Two new books offer a glimpse of how advances in technology will change how small wars are fought.
Latest in counterinsurgency
Is India forgetting how to fight insurgent groups?
Editor’s Note: When the United States invaded and occupied Iraq in 2003, it found itself woefully unprepared for the insurgency that followed. It took years—and many lives lost—for the U.S. military to relearn how to fight insurgents, but the results were stunning. By the end of the decade, al-Qaeda in Iraq and other violent groups were on the run, and it looked like Iraq was on the path to stability. Zach Abels at the National Interest, however, warns that much of this valuable knowledge is being lost.
Will Todman discusses the Assad regime's use of siege tactics in the Syrian conflict and what the success of these sieges could indicate about the future of modern authoritarian counter-insurgency.
David Ucko argues that, contrary to the conventional wisdom, authoritarian regimes often attempt to "win hearts and minds" to defeat insurgencies -- with mixed success.
John Mueller and Mark Stewart argue that, since 9/11, the definition of terrorism has expanded to include acts we would have historically classified as insurgent violence – to the point that it limits our ability to fully understand the threat we face.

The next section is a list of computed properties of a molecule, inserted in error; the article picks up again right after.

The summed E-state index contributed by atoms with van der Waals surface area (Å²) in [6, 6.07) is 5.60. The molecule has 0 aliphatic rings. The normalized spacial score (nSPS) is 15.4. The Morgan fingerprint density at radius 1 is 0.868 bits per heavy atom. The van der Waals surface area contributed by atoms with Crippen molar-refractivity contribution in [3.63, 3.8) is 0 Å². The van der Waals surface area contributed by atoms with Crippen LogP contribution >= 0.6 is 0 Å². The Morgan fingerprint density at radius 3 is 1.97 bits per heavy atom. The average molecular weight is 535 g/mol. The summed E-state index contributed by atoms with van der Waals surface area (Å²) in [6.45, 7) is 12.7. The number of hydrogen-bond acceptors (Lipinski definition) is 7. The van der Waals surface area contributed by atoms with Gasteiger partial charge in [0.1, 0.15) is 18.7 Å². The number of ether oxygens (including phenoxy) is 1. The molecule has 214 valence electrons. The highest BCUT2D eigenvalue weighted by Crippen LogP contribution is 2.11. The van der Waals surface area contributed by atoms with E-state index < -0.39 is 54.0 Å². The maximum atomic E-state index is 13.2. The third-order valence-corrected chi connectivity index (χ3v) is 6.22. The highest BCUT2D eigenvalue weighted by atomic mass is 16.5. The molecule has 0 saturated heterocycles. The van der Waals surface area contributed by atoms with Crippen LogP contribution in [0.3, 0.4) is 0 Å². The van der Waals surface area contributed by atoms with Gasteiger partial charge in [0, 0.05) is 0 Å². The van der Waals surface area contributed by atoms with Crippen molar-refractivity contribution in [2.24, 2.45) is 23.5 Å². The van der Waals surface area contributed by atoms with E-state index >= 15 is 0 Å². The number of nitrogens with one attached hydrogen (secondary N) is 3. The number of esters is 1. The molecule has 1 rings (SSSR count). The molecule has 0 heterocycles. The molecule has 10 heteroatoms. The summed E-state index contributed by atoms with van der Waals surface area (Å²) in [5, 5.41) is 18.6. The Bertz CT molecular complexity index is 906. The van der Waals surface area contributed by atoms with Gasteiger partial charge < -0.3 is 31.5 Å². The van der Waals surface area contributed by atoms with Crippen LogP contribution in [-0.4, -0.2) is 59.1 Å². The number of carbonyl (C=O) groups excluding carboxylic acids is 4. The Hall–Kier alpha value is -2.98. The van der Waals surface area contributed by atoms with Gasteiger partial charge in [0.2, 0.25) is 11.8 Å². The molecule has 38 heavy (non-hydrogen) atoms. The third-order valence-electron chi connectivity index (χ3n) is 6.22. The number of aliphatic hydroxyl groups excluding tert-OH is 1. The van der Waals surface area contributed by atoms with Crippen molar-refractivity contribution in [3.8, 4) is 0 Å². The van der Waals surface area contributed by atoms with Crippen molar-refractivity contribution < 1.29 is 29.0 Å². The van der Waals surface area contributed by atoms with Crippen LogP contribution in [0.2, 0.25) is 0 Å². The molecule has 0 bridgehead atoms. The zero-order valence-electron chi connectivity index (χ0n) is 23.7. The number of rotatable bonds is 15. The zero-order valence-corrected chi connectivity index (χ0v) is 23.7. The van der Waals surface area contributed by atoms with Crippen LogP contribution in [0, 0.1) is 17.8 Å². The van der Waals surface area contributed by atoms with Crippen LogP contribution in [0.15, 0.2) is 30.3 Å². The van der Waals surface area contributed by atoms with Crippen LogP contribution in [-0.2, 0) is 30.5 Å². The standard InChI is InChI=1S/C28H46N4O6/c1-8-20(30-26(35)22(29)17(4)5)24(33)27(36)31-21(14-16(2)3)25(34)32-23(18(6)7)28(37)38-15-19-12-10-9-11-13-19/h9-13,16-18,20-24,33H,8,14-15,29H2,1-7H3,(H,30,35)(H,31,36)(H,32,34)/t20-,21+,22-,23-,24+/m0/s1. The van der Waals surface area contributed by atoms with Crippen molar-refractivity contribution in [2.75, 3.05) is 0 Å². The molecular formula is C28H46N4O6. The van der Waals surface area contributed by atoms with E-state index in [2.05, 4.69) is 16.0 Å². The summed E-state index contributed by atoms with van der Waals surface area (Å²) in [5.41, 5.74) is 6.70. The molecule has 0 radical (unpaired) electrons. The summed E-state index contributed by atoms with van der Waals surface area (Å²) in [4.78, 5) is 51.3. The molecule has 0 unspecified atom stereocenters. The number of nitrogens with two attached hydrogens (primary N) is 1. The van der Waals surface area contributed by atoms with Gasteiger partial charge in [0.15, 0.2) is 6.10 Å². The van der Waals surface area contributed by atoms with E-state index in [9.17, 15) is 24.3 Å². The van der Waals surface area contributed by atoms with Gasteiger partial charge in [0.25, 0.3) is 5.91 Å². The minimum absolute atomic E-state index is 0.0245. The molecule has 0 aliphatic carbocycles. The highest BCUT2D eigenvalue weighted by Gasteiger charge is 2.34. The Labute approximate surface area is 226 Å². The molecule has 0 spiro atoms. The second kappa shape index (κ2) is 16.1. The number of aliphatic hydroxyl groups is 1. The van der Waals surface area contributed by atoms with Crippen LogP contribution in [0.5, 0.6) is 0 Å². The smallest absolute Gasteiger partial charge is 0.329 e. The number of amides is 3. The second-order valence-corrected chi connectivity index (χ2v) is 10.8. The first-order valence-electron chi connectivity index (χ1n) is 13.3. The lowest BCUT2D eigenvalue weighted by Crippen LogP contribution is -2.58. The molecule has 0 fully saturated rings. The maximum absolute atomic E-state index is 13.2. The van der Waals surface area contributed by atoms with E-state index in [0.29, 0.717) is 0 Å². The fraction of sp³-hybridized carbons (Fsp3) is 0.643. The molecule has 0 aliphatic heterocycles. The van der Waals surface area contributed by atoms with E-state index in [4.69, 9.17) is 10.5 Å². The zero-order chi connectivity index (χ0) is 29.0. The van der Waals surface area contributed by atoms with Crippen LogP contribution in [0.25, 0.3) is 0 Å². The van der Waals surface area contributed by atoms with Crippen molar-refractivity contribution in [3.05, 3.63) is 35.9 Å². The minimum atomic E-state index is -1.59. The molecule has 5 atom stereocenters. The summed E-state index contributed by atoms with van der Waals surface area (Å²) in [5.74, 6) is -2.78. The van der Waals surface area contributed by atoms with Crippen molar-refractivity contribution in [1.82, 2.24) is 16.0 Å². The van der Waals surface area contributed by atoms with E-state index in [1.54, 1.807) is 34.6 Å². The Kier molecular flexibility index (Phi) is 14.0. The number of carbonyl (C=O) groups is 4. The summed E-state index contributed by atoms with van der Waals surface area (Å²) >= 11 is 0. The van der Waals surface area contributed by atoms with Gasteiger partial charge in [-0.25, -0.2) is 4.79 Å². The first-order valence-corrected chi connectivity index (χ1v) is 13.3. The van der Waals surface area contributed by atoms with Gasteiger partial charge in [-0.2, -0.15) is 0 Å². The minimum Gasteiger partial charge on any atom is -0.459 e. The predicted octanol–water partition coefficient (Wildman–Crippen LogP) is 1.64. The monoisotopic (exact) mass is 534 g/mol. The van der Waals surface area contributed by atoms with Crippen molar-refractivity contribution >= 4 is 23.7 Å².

The Islamic State has been labeled many things: a terrorist group, a cult, even a state. Daniel Byman argues that no one label quite fits the group and that failing to recognize all of its faces will severely limit our ability to defeat it.
Law, Science, Liberalism and the American Way of Warfare: The Quest for Humanity in Conflict, by Stephanie Carvin and Michael John Williams (Cambridge UP 2015)
Editor’s Note: The United States and its allies outsource most of their counterterrorism. Allies like Egypt and Jordan and frenemies like Pakistan do much of the heavy lifting, using their armies and intelligence services to fight jihadist terrorist groups and insurgencies. Florence Gaub, a senior analyst at the EU Institute for Security Studies, argues that Arab states are dangerously bad at the political side of counterinsurgency and their military campaigns often fail or even make things worse as a result.
Parwan, Friday, November 19, 2010 -- The week’s posts up until now—written on a Blackberry while we moved or found small spaces of time between engagements—position me finally to move from the definitional and philosophical matters I pondered yesterday in Khost to Jack’s September question: Do I consider counterinsurgency (COIN) in Afghanistan to be “lawfare.” The BLUF (“bottom line up front”), an expression used by each of the U.S.